Samaria’s GBH case postponed over ‘missing docket’

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Windhoek

The case in which one of Namibia’s renowned football coaches faces an assault charge, for allegedly beating his wife, was postponed in the Windhoek Magistrate’s Court to April 14, because the docket with all the information on the complaint has gone “missing”.
Bobby Samaria, who has coached several local clubs in the Namibian Premier League, was arrested for domestic violence in Windhoek last November and brought before the Windhoek Magistrate’s Court. The matter was yesterday remanded because the docket was not at court. Samaria is free on bail of N$2 000 on condition that he does not interfere with the ongoing police investigations and must not have direct contact with his wife, Clementine Samaria, the complainant.
“Samaria has a fiery temper and she does not know how he will react now that she has reported him. There are cases she filed against him between 1988 and 2006, but those dockets apparently disappeared. We brought all this to the attention of the court but he was still granted bail,” a family member informed The Namibian then.
Clementine filed for divorce in 2006, but until now Bobby has reportedly refused to sign the divorce papers. His lawyer Patrick Kauta, was reported as saying they would sign the papers in December last year.
The founder and director of Women Solidarity Namibia, Rosa Namises, said the granting of bail in this specific case is proof that women are not getting the protection they need.
New Era has reported numerous times on cases being remanded because the docket was not at court.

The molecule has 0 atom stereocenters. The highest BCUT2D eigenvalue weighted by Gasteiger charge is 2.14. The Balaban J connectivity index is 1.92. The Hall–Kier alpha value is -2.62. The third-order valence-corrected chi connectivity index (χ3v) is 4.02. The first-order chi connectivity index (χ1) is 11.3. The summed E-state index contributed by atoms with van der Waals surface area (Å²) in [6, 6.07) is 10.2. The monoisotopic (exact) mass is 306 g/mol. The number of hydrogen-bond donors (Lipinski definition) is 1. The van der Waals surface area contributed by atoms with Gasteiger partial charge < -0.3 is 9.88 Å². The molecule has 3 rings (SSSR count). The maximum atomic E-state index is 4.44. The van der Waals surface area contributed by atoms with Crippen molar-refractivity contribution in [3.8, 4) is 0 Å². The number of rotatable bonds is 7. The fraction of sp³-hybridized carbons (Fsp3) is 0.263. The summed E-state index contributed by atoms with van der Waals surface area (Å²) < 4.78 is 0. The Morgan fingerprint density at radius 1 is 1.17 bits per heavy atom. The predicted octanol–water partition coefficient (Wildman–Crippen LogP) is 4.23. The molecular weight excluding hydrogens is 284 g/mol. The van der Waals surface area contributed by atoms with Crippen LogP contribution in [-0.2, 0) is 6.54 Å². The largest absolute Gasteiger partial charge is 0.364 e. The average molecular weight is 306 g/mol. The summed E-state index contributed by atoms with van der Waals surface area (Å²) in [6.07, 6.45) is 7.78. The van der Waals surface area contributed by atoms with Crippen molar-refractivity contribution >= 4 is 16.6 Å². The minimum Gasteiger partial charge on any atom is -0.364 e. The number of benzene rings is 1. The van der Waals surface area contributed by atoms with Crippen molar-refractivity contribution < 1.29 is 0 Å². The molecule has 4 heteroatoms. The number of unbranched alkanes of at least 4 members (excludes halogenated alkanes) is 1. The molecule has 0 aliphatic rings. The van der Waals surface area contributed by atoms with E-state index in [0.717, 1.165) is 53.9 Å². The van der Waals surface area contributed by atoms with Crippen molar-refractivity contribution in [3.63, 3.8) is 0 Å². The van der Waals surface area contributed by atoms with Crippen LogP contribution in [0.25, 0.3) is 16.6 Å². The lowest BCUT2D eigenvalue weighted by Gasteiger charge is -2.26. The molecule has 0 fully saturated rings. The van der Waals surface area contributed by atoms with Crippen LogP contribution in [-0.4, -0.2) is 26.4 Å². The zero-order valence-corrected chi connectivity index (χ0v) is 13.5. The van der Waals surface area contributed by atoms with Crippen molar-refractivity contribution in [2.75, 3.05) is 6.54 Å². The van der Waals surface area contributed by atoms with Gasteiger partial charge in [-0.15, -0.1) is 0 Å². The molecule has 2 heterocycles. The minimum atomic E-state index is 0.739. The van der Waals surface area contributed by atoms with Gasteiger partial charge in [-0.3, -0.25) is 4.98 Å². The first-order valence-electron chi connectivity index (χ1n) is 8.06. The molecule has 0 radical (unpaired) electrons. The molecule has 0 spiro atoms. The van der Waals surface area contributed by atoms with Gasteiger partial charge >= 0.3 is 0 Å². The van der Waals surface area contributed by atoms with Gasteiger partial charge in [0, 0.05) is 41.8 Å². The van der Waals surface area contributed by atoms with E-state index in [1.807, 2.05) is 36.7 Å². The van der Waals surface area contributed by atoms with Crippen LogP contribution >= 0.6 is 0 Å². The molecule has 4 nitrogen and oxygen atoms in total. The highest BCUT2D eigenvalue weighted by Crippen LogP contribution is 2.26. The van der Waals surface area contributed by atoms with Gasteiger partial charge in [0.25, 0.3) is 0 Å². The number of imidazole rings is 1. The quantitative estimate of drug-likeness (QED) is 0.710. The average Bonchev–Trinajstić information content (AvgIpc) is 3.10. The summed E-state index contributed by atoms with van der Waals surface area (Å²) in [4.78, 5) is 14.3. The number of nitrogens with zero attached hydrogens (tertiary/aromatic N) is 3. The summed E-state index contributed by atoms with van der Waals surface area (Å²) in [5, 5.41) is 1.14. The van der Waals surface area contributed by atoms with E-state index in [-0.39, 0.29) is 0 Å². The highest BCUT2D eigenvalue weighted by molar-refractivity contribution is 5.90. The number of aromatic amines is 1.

Inspector Slogan Matheus from the Police Public Relations Division said “the reasons why a docket may not be at court in time varies from case to case.”
“It could be as a result of the requirements for due process of law, or at times due to human error,” Matheus said.
The inspector said that in some instances it could be that the docket may have been sent to the prosecutor-general`s office for a decision or for further instructions thereon, and by the time the case is due in court, the docket is not yet back.
“Whilst in some cases it can happen that an investigator inadvertently locked up dockets in the office and went on leave (vacation), or out of town,” he added.
“But in the past we also had a few incidents in which dockets went missing, either through theft or by illegal disposal of dockets by indisciplined police officers. However, we have devised methods to mitigate the loss of dockets, such as docket accountability by investigators, and the duplicate docket system which runs concurrently with the court docket.”
A lawyer speaking on condition of anonymity said: Hearings being remanded for dockets “are a result of laziness of investigators, unavailability of investigators and misplacement of dockets by prosecutors”.
Magistrate Verinao Kamahene presided. Prosecutor Ivan Tjizu prosecuted.

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